Coins also raise a number of  specific issues.  First, there appears to be a substantial overlap in the types of Indo-Greek, Kushan, Indo-Sassanian, Turkish and later Islamic coins found in Afghanistan, Pakistan and India.  Under the circumstances, how can the State Department conclude that particular coins were "first discovered within and [are] subject to export control by" Pakistan? 19 USC Section 2601 (2) (C).

Second, coins of all periods are legally bought and sold in Pakistan. So, why should our State Department restrict Americans from buying the same type of "Pakistani" coins abroad?

Finally, metal detectors are in wide use in Pakistan.  That raises the question if they first should be regulated as both a "self-help" measure and "less drastic" remedy before import restrictions are placed on American coin collectors.  See 19 USC Section 2602 (a) (1) (A) (B).  

How to comment?  According to the State Department, 

For general comments, use http://www.regulations.gov, enter the docket [DOS-2022-0008], and follow the prompts.

Unfortunately, the links provided to comment do not appear yet to be active.  CPO hopes to update this post as soon as comments are accepted.

UPDATE (4/6/22):  The blue "comment now" button is now active on the regulations.gov website.  It may be accessed here.

4 comments:

Unknown said...

This is just all too much!
Indo-Greek coins have been sold all over the world for decades. I have many of them.
Other coins of the Seleucids, Yuezi, Maues, (Indo-Scythian), and Bopearachchi varieties are of interest to the world.
To cut off foreign collector interest of these coins would simply cut off international interest in the history of Pakistan and India.
If Pakistan wants to close its doors to the international community, this is the way to go.
But westerners still have interest in history.
What a pity it would be for Pakistan to decide to exclude the West from their history and to prohibit collecting their artifacts.
Could you imagine if the US prohibited foreigners from collecting $100 bills or civil war numismatics?
What is the point?
The answer: Archaeologists have decided they are the only people who should be allowed to have access to these artifacts. All such artifacts will land up in museum basements never to see the light of day for decades, thus suppressing international interest in their history.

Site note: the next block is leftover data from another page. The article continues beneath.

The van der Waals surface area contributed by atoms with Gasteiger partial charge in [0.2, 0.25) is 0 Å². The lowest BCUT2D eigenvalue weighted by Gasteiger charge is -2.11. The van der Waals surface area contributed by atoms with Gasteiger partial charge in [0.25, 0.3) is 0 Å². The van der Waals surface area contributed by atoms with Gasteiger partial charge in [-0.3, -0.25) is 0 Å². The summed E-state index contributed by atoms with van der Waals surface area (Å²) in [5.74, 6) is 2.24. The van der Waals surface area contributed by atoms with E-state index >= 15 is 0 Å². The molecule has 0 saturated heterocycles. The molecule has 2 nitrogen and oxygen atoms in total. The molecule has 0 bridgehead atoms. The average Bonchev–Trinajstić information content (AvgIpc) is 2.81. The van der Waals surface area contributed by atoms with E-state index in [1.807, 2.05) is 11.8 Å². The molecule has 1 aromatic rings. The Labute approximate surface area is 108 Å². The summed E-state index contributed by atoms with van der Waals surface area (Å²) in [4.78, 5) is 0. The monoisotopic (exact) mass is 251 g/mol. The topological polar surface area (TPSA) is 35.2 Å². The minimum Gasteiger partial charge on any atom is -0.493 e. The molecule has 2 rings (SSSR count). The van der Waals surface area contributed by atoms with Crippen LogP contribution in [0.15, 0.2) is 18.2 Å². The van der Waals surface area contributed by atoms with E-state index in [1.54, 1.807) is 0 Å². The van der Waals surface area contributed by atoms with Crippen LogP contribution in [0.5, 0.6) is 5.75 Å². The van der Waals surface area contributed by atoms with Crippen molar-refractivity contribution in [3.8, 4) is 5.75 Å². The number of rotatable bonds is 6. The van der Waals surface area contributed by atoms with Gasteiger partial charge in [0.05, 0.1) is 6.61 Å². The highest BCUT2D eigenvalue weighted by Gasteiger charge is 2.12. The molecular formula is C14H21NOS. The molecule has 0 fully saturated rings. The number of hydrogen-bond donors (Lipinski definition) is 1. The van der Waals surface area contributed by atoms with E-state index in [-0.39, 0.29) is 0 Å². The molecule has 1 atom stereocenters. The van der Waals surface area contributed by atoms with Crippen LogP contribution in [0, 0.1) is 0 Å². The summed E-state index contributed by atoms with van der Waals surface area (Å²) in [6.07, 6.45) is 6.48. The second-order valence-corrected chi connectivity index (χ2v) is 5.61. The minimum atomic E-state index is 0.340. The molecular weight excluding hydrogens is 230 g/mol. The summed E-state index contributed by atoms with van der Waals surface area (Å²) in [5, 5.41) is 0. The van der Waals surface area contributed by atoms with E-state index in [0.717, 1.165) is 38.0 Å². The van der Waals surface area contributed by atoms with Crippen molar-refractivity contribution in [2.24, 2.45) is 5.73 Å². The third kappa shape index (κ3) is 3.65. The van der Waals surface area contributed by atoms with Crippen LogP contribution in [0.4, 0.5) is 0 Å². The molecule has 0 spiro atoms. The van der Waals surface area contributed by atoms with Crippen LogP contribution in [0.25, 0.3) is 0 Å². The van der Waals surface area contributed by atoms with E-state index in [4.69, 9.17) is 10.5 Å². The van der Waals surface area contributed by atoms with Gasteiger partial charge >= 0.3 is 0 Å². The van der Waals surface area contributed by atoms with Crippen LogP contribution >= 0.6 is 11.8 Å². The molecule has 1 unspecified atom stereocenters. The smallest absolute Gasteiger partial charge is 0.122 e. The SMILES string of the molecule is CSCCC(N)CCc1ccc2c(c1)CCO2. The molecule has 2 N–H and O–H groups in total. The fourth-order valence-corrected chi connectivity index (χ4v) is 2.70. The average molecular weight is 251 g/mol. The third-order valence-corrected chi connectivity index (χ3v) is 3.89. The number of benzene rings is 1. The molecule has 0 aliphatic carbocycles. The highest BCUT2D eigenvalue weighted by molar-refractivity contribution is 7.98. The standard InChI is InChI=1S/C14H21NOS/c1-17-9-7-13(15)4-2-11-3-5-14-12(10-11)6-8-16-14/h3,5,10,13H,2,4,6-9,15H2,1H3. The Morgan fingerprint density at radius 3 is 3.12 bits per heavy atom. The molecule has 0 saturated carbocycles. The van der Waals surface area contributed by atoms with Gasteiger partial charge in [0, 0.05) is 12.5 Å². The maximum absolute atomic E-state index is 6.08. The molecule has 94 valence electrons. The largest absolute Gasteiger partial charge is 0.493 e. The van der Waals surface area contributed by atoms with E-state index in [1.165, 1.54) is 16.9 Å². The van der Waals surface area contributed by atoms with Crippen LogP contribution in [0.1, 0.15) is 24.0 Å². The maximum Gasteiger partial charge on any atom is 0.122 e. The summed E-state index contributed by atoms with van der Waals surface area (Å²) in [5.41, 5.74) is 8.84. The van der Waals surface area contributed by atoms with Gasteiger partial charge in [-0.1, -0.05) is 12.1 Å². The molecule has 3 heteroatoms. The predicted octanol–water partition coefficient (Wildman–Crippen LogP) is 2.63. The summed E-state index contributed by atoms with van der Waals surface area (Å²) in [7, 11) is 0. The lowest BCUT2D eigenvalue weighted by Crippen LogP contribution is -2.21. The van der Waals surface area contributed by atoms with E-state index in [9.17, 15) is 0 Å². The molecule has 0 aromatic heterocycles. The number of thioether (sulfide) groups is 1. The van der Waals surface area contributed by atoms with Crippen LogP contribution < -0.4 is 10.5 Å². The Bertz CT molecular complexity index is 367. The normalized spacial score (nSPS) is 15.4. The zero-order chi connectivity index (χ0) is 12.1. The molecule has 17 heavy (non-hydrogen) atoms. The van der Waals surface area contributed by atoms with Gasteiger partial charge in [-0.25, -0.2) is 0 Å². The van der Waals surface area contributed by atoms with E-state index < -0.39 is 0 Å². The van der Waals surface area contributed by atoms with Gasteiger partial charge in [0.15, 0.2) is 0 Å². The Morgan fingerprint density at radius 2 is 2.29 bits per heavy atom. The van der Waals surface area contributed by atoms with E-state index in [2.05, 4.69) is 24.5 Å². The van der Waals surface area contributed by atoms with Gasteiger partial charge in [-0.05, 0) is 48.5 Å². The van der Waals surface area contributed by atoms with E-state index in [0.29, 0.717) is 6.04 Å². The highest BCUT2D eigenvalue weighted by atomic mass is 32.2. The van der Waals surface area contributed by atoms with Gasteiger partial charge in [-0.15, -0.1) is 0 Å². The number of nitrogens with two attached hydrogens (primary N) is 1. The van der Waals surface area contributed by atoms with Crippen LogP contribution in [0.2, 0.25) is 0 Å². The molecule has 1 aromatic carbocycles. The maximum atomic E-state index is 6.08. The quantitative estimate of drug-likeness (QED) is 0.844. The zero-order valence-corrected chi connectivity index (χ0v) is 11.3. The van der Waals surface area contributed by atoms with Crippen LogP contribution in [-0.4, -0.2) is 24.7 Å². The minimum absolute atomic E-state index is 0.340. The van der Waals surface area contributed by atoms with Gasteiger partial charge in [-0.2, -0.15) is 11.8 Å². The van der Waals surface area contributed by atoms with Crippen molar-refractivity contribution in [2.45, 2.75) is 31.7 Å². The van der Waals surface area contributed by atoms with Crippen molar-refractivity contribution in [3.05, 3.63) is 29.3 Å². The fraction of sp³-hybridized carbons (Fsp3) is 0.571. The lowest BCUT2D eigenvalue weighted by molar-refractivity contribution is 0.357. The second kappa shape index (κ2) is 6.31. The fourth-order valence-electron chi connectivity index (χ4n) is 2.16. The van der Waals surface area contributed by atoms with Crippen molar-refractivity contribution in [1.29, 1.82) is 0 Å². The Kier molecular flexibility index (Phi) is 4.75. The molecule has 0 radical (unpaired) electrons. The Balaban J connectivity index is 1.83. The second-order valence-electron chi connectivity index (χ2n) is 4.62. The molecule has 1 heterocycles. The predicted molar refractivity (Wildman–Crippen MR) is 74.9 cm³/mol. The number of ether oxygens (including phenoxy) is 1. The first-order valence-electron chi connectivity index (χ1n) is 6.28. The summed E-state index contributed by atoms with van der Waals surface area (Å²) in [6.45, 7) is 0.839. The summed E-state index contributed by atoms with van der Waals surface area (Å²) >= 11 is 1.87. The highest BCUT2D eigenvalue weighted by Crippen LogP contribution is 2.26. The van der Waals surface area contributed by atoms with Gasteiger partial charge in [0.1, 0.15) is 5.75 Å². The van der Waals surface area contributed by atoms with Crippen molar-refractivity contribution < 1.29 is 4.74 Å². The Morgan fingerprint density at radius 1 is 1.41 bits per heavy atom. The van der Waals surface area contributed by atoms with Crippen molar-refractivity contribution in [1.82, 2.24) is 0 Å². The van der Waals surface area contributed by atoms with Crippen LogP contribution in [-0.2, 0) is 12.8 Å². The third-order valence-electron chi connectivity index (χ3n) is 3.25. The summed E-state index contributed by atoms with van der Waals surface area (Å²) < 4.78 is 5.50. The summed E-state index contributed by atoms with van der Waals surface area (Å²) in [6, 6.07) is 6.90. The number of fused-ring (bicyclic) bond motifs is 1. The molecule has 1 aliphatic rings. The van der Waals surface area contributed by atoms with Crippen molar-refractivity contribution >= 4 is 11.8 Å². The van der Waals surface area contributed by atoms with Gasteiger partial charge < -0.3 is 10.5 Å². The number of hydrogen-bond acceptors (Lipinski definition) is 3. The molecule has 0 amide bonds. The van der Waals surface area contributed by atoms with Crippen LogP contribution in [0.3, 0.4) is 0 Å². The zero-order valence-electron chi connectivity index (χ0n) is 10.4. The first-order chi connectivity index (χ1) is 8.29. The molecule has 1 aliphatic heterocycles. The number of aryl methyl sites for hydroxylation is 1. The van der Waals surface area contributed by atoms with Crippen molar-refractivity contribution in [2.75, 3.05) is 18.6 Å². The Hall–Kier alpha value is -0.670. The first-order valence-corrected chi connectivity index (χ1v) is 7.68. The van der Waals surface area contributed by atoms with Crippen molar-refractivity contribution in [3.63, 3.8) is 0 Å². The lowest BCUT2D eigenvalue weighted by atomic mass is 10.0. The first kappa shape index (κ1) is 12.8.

Unknown said...

Dear CPAC:
RE: Pakistan

Please reject any effort to impose import restrictions on behalf of Pakistan. The government of that country has a long history of neglecting or even turning a blind eye to the destruction of its own pre-Islamic cultural heritage.

It also is hard to assume that Indo-Greek and later coins were necessarily found in Pakistan, a requirement of the underlying statute. In fact, there is a substantial overlap in coins found in Afghanistan, India and today's Pakistan.

Finally, there is a significant legal market for historic Pakistani coins in Pakistan itself, so it makes no sense for Americans to be precluded from importing what Pakistani collectors can freely collect.

Sincerely,
Robert F. Fritsch
United States of America
Concerned Citizen

Greg Uhland said...

Greg Uhland, USA collector of ancient, medieval, and Us coins. I do not support restrictions on coins as I view them as impersonal and tools of domestic international commerce from the time they began being used.

Greg Uhland said...

Greg Uhland, USA. I am a collector of ancient, medieval, and US coins. I do not believe coins to be a restricted cultural item that requires restrictions. Coins were used in domestic and international commerce since the 5th or 6th century BC. They were meant for distribution among people and communities. I believe also that there are major benefits of individuals owning these coins as it helps connect us to our past.